Review: The Old Dairy, Dorset, Uk
This was only our second visit to The Old Dairy, Dorset. Our first visit was during a hot period during last years’ summer. This time we arrived in a very wet and autumnal November. This did not detract however as The Old Dairy was as warm and welcoming as ever.
Jane Tidman, owner and manager, again welcomed us with a homemade, by her very good self, cake and some scones, clotted cream and homemade jam. All of this is typical of the care with which Jane caters for guests and is a great way to be introduced to The Old Dairy.
On arrival I texted Jane to thank her for yet another cake which, this time, I knew beforehand would be homemade and scrummylicious (yes, that word just happened!) and she popped round to say Hi. This, and the time that she comes over to say goodbye, if you leave quite near to the ‘check out’ time, is the only time you will ever see Jane. Though she lives next door, you would be hard pressed to know this. She understands the importance of affording her guests their privacy whilst always being available at the end of a phone if needed. Moreover she engenders a genuine sense of wanting her guests to thoroughly enjoy a space which she has clearly created with a great deal of passion.
The Old Dairy itself is extremely well appointed and maintained and its layout appeals in both form and function.
From the practicality of tiles underfoot to the natural wooden stairs that welcome the guest up to the novel mezzanine en-suited bedroom area, the property exudes elegance and quality.
During our visit the weather was quite wet and blustery outside but this was only evident by the intermittent pitter-patter of rain drops against the Velux windows. The heavy double glazed units afford great protection from the elements and even when the weather was at its worst we still felt as snug as a pair of proverbial bugs on holiday rugs.
To the rear of the property is a large farmed field. When we last came it was lush with long green crops and this time, during autumn, they had been cut shorter as the farmer was readying him/herself for the next year. Both views were equally as attractive and we look forward to seeing how it looks one day during a winter visit.
Last year, part of the reason for coming away was so that I could take the time to finish a children’s book I had been working on. I remember standing upstairs leaning against the handrail looking out through the huge glass frontage to The Old Dairy and, looking for inspiration, I could have been forgiven for feeling as though I were standing aboard a galleon looking out across the sea, the wind causing ripples to roll across the lush green crops. Every so often a Deer would raise its’ head up above the waves to take a quick breath and to orientate itself before diving back down and swimming against the strong tide of vegetation. This year the sea of crop had been drained and now pheasants and rabbits paddled themselves lazily across from one side of the field to the other. (I know I know, don’t look at me like that, I can’t help it, what can I say…I write stuff!)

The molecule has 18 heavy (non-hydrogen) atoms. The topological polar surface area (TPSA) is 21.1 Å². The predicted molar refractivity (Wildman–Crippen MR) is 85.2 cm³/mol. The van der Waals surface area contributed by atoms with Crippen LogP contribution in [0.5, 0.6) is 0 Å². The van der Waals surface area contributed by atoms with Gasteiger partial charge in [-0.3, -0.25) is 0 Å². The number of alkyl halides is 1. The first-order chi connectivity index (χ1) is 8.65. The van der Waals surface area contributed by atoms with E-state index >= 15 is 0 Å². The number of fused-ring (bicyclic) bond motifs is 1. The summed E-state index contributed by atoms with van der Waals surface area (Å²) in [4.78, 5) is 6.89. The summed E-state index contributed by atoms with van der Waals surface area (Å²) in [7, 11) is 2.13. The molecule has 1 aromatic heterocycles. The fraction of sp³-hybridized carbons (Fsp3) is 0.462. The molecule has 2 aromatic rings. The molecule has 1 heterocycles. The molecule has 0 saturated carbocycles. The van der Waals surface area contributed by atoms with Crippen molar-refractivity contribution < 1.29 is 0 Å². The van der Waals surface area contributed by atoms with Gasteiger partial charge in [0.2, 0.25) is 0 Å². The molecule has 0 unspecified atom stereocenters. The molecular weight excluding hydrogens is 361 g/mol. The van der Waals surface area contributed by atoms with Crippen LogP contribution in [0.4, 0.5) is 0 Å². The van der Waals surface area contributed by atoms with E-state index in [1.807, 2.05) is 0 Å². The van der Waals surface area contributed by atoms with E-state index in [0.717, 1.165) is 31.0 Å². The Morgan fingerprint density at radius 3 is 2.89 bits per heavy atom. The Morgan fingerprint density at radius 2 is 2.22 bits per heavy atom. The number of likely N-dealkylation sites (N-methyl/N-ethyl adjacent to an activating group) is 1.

In fact I am reminded of a quote by Jean Giono from his story, “The Man Who Planted Trees”, about one of the main characters, Elzéard Bouffier. “And all his buttons were firmly sewed on, and that his clothes were donned with that meticulous care which makes a mend…invisible.” Anyone who is familiar with the Christopher Plummer narrated animated version of this story will know that I mean that it is in the finer details that Jane really impresses. So good is her work, that any mends or services…are invisible.
The Old Dairy caters for most creature comforts whilst not filling the venue with unnecessary gadgets and electronic items. This heightens the sense of peace and tranquillity that such a location can offer whilst also catering for those who might want to catch up with the odd film or television program.
Whilst at Dorset, my wife and I visited Stonehenge (about an hour and a half away and well worth a visit), Durdle Dor (which is an impressively Mediterranean looking location), Lulworth Cove (Grab yourself a cuppa at The Boat Shed Café by the waters’ edge) and Lyme Regis (which has a quirky and patina olde worlde charm). Being this time of year, all of these locations were much more accessible yet there were no venues that were closed to us for being out of season. Having visited now in both Summer and Autumn (nearly Winter in fact) I would recommend both times as being equally pleasant and, having only visited twice thus far, I know that my wife and I have found a place where we will regularly place our hats until we decide to one day retire and up sticks for good. When we do eventually retire, hopefully to France, we can only hope to find somewhere that might remind, even if just a little, of this wonderfully inspiring property.
Note: I have used the photographs used on the official website simply because, unlike many venues, the promotional gallery is exactly what you can expect when you get here. It is immaculately presented and I cannot recommend it enough to fellow travellers.
The link to The Old Dairy can be found here: http://www.theolddairydorset.com/
To contact Jane Tidman: firstname.lastname@example.org
As ever, any questions or comments, please feel free to forward them to me here: http://email@example.com/